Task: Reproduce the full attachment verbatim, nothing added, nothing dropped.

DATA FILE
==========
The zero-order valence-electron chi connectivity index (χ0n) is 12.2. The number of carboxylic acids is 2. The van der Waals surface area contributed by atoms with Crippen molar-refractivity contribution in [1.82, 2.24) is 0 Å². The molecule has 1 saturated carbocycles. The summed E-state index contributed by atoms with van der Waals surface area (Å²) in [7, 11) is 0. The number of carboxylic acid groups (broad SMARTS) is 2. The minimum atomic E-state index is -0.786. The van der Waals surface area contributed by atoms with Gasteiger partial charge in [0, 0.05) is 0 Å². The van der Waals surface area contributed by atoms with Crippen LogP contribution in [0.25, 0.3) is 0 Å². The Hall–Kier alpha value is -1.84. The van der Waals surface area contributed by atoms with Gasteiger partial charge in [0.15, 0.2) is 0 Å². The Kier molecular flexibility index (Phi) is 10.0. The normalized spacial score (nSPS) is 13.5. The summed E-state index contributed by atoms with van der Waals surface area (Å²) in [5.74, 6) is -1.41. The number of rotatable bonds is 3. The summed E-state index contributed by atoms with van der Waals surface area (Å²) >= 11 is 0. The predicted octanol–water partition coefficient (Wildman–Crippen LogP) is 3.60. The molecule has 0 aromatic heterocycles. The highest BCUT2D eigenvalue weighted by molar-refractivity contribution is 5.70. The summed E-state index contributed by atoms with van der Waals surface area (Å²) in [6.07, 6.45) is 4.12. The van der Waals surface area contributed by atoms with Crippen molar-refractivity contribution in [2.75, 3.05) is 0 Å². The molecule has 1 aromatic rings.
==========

The zero-order valence-electron chi connectivity index (χ0n) is 12.2. The number of carboxylic acids is 2. The van der Waals surface area contributed by atoms with Crippen molar-refractivity contribution in [1.82, 2.24) is 0 Å². The molecule has 1 saturated carbocycles. The summed E-state index contributed by atoms with van der Waals surface area (Å²) in [7, 11) is 0. The number of carboxylic acid groups (broad SMARTS) is 2. The minimum atomic E-state index is -0.786. The van der Waals surface area contributed by atoms with Gasteiger partial charge in [0, 0.05) is 0 Å². The van der Waals surface area contributed by atoms with Crippen LogP contribution in [0.25, 0.3) is 0 Å². The Hall–Kier alpha value is -1.84. The van der Waals surface area contributed by atoms with Gasteiger partial charge in [0.15, 0.2) is 0 Å². The Kier molecular flexibility index (Phi) is 10.0. The normalized spacial score (nSPS) is 13.5. The summed E-state index contributed by atoms with van der Waals surface area (Å²) in [5.74, 6) is -1.41. The number of rotatable bonds is 3. The summed E-state index contributed by atoms with van der Waals surface area (Å²) >= 11 is 0. The predicted octanol–water partition coefficient (Wildman–Crippen LogP) is 3.60. The molecule has 0 aromatic heterocycles. The highest BCUT2D eigenvalue weighted by molar-refractivity contribution is 5.70. The summed E-state index contributed by atoms with van der Waals surface area (Å²) in [6.07, 6.45) is 4.12. The van der Waals surface area contributed by atoms with Crippen molar-refractivity contribution in [2.75, 3.05) is 0 Å². The molecule has 1 aromatic rings.